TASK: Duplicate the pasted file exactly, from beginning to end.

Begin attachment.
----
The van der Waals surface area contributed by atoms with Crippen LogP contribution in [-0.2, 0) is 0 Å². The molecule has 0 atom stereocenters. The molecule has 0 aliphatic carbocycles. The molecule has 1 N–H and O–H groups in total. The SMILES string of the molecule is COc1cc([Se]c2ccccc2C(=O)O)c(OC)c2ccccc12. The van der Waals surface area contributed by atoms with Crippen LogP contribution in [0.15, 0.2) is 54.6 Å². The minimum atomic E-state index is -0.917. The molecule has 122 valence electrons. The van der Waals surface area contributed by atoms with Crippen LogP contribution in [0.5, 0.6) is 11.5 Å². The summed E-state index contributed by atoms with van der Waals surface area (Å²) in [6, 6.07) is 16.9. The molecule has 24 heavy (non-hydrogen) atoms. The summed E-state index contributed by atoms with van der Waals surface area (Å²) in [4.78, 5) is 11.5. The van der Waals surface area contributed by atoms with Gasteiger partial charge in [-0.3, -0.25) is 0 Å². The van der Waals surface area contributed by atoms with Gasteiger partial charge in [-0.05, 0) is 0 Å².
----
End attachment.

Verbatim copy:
The van der Waals surface area contributed by atoms with Crippen LogP contribution in [-0.2, 0) is 0 Å². The molecule has 0 atom stereocenters. The molecule has 0 aliphatic carbocycles. The molecule has 1 N–H and O–H groups in total. The SMILES string of the molecule is COc1cc([Se]c2ccccc2C(=O)O)c(OC)c2ccccc12. The van der Waals surface area contributed by atoms with Crippen LogP contribution in [0.15, 0.2) is 54.6 Å². The minimum atomic E-state index is -0.917. The molecule has 122 valence electrons. The van der Waals surface area contributed by atoms with Crippen LogP contribution in [0.5, 0.6) is 11.5 Å². The summed E-state index contributed by atoms with van der Waals surface area (Å²) in [6, 6.07) is 16.9. The molecule has 24 heavy (non-hydrogen) atoms. The summed E-state index contributed by atoms with van der Waals surface area (Å²) in [4.78, 5) is 11.5. The van der Waals surface area contributed by atoms with Gasteiger partial charge in [-0.3, -0.25) is 0 Å². The van der Waals surface area contributed by atoms with Gasteiger partial charge in [-0.05, 0) is 0 Å².